Chemicals and Reagents

Human pituitary FSH (EC-232-662-3, lot 092K1105, 7000 IU IRP 68/ 140 per mg), ionomycin, ATP, and DDE were purchased from Sigma-Aldrich Chemicals (Oakville, ON, Canada). Human chorionic gonadotropin (lot B18856, 3050 IU/mg, WHO 1st IRP 75/551) was purchased from Calbiochem (La Jolla, CA). All tissue culture supplies were purchased from Gibco Life Technologies (Burlington, ON, Canada). Fura-2 acetox-ymethyl ester was obtained from Molecular Probes (Eugene, OR). The gonadotropins were dissolved in normal saline before use, and DDE was dissolved in dimethyl sulfoxide (DMSO).

Cell Preparation

Approval for this work was obtained from the institutional research ethics board. Informed consent was obtained from each patient at the time of oocyte retrieval for IVF. Human granulosa cells were obtained at the time of oocyte retrieval from patients having IVF treatment at Hamilton Health Sciences Centre for Reproductive Care. Patients were treated with a long luteal protocol of GnRH agonist (Lupron; Abbott Laboratories, Montreal, QC, Canada; 0.5 mg/day for 10-14 days) and recombinant FSH (12-85 ampules, 75 IU/ampule Gonal F; Serono Canada, Ltd., Oakville,

ON, Canada) followed by hCG (Profasi; Serono). After removal of oocyte-cumulus complexes, the remaining follicular aspirates were transported to the research laboratory in polypropylene tubes. The cells and fluid were centrifuged for 4 min at 175 X g, the supernatant was removed, and 9 ml sterile distilled water was added to the granulosa cell pellet to lyse the red blood cells. After 20 sec, 1 ml 10X concentrated PBS was added to stop the reaction. The cells were pelleted by centrifugation for 4 min at 175 X g and resuspended in 3 ml of plating medium, which consisted of minimum essential medium containing 10% calf serum (Gibco Life Technologies), 100 units/ml penicillin, 0.1 mg/ml streptomycin, 200 mM L-glu-tamine, 10 mM nonessential amino acids, 50 |xl gentamicin, and 2.5 |xl amphotericin B (Sigma-Aldrich, St. Louis, MO). The granulosa cells were then plated at a concentration of 100-200 000 cells/dish on coverslips glued to the bottom of 35-mm Falcon culture dishes. After 2 days in culture, the granulosa-lutein cells (hereinafter referred to as granulosa cells) were labeled with 8 |xM Fura-2 acetoxymethyl ester for about 30 min. The medium used for analyzing Ca2+ changes was 10 mM Hepes (pH 7.4) containing 126 mM NaCl, 6 mM KCl, 10 mM glucose, 1.5 mM CaCl2, and 0.3 mM MgCl2. One run of each culture dish typically took about 20-30 min, and each experiment was performed in quadruplicate. At least 12 cells from a total of three separate patients on different days were monitored for each test substance.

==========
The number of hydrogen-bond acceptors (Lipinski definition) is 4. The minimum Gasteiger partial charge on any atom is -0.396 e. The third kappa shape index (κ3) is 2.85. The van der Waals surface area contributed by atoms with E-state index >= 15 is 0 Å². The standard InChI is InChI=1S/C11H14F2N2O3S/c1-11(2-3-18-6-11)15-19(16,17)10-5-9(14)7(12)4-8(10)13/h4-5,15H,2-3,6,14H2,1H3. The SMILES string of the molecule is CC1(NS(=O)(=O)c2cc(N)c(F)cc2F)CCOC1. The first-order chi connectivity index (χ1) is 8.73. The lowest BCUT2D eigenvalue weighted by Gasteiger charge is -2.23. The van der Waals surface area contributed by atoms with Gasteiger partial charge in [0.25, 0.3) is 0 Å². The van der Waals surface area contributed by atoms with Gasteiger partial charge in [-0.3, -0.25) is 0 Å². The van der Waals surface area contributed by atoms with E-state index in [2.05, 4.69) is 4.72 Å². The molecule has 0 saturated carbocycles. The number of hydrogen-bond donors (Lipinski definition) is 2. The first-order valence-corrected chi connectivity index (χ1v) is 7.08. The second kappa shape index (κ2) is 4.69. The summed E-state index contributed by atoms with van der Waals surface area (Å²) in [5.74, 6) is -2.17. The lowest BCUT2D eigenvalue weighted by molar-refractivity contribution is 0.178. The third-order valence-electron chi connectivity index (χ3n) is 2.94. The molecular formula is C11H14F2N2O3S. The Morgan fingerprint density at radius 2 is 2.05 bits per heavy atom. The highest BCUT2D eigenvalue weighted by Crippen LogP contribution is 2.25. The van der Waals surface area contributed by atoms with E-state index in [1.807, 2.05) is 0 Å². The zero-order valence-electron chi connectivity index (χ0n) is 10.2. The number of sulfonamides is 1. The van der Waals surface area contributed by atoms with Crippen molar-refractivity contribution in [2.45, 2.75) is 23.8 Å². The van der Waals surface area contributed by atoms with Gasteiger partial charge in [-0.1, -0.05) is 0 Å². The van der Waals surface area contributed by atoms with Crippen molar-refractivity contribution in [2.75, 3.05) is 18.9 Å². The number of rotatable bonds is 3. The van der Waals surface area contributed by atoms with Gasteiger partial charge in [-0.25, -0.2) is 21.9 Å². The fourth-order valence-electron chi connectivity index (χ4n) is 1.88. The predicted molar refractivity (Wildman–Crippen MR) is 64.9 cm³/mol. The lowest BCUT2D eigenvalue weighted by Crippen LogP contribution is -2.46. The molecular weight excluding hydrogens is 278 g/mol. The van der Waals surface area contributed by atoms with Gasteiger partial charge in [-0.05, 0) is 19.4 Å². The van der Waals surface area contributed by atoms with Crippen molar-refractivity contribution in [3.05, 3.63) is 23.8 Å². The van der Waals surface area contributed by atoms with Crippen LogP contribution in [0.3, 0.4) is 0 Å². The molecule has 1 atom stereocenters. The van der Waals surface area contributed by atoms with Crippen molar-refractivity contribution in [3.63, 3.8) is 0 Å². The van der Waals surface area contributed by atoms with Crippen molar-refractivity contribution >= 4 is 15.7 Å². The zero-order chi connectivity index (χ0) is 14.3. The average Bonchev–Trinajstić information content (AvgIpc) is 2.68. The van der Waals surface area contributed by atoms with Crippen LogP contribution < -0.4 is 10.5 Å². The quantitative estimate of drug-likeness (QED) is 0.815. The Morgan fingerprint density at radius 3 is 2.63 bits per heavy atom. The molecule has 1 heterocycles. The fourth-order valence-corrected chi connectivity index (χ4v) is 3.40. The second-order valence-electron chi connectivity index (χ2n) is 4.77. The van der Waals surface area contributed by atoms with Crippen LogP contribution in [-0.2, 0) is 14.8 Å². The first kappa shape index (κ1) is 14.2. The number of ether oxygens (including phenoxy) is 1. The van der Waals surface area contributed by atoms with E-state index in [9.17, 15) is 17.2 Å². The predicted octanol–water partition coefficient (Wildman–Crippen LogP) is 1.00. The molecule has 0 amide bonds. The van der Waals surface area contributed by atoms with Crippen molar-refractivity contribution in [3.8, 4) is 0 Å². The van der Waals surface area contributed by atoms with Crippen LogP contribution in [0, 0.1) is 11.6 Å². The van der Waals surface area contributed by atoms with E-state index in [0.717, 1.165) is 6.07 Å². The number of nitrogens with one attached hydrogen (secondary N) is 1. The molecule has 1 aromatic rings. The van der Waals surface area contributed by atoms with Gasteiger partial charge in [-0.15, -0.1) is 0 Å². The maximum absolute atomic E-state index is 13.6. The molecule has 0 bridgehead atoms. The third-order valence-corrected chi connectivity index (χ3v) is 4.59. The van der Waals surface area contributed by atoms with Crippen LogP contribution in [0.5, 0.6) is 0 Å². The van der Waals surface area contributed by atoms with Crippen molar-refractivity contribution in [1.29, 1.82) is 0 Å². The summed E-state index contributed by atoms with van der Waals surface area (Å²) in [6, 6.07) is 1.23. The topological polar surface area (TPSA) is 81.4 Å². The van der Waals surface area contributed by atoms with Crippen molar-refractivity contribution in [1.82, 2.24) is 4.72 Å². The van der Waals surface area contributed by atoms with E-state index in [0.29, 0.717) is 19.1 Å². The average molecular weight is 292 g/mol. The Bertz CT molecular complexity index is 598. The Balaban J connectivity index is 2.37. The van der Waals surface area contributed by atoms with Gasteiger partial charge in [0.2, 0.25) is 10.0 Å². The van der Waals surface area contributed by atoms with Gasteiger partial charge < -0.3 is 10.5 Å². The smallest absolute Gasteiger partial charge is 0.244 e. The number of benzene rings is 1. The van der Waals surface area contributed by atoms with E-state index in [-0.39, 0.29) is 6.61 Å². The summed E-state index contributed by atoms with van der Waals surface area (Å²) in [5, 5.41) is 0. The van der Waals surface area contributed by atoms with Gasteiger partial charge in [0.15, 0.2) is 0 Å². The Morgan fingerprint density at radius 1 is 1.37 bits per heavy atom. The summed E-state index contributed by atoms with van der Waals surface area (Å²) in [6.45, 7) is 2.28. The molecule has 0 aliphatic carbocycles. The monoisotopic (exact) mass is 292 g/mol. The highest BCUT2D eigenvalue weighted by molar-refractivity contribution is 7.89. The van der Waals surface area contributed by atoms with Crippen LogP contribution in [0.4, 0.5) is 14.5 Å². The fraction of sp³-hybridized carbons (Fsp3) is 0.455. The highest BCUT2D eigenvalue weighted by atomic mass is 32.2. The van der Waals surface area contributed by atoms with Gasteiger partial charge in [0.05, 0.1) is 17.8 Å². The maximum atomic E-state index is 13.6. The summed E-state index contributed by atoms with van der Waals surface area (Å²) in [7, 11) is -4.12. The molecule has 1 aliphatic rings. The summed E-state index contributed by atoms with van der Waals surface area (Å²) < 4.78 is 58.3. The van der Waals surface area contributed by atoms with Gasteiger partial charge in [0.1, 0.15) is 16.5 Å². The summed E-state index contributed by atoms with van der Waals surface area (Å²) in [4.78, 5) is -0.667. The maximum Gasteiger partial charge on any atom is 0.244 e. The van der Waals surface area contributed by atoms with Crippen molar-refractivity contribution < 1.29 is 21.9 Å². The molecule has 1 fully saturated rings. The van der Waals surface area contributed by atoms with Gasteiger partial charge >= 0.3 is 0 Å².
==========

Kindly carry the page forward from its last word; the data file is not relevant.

Digital Fluorescence Ratio Calcium Imaging